Pixel Envy

Written by Nick Heer.

Criteo’s Earnings Report After the Release of Safari With Intelligent Tracking Prevention

With the release of High Sierra and iOS 11 in September, Apple introduced a machine learning-based method to restrict the ability of retargeting scripts to track users across the web. Previously, Safari users could try to prevent this by only allowing cookies from websites the user had explicitly visited — this was the default setting in Safari. Unfortunately, mischievous providers of ad retargeting, like Criteo, figured out a workaround:

Here’s what happens: when visiting a site that includes Criteo’s scripts, a bit of browser sniffing happens. If it’s a Safari variant — and only Safari — Criteo rewrites the internal links on the page to redirect through their domain, […]

The user is then sent to their intended destination page, and Criteo’s cookies are allowed to be set. All that’s needed is that split-second redirect for the first link clicked on the site.

Safari’s new tracking prevention mechanism is supposed to prevent this sort of creepy — and, arguably, unethical — behaviour. So, has it worked? Well, here’s what Criteo said in their most recent earnings report:

We believe our solution for Safari users currently allows us to mitigate about half of the potential impact from ITP. In the third quarter, ITP had a minimal net negative impact on our Revenue ex-TAC of less than $1 million. Given our expectations of the roll out of Apple’s iOS11 and our coverage of Safari users, we expect ITP to have a net negative impact on our Revenue ex-TAC in the fourth quarter of between 8% and 10% relative to our base case projections for the quarter. We will continue to improve and deploy our solution for Safari users over the coming quarters.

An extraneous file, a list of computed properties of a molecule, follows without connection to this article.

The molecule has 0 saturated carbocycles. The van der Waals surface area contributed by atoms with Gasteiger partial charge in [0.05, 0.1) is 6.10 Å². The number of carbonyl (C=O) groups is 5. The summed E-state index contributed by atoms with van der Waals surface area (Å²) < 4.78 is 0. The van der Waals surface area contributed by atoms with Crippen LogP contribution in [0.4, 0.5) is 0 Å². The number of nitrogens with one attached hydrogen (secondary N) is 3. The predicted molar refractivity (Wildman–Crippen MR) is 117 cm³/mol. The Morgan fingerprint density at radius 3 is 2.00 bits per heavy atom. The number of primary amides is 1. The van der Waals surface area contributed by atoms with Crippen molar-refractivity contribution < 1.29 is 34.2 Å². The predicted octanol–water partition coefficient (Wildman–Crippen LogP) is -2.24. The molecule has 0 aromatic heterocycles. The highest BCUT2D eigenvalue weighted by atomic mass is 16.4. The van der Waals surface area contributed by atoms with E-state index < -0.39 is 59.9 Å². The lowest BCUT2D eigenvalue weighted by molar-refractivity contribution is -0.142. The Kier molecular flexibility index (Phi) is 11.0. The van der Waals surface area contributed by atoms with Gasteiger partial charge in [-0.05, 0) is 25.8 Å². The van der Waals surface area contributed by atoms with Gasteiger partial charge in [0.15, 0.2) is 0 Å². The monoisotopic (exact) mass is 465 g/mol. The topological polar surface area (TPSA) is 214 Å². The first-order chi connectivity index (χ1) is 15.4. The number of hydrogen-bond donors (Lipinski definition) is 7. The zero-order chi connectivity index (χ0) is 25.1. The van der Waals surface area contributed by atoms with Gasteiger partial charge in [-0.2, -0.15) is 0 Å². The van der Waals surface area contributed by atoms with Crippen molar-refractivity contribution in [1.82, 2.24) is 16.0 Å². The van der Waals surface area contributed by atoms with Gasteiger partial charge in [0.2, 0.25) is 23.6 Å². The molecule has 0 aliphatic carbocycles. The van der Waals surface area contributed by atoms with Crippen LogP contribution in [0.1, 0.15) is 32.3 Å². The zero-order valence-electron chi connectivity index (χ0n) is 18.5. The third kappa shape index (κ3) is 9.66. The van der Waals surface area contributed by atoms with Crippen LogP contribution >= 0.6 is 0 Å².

It appears that there’s definitely some effect on the ability for Criteo’s shitty script to work, but they’re estimating that it’s still about 50% effective. Perhaps this is just petty of me, but I wish ITP reduced Criteo’s script to 0% efficacy. The lengths to which Criteo has gone to — and will go to, according to the last sentence of that quote — in order for them to track users is an indication that they aren’t following the spirit of users’ wishes.

I’m using Criteo as an example here, but AdRoll employs a similar technique. I think that both of these companies behave disreputably, and I hope Intelligent Tracking Prevention continues to improve so it can better protect Safari users.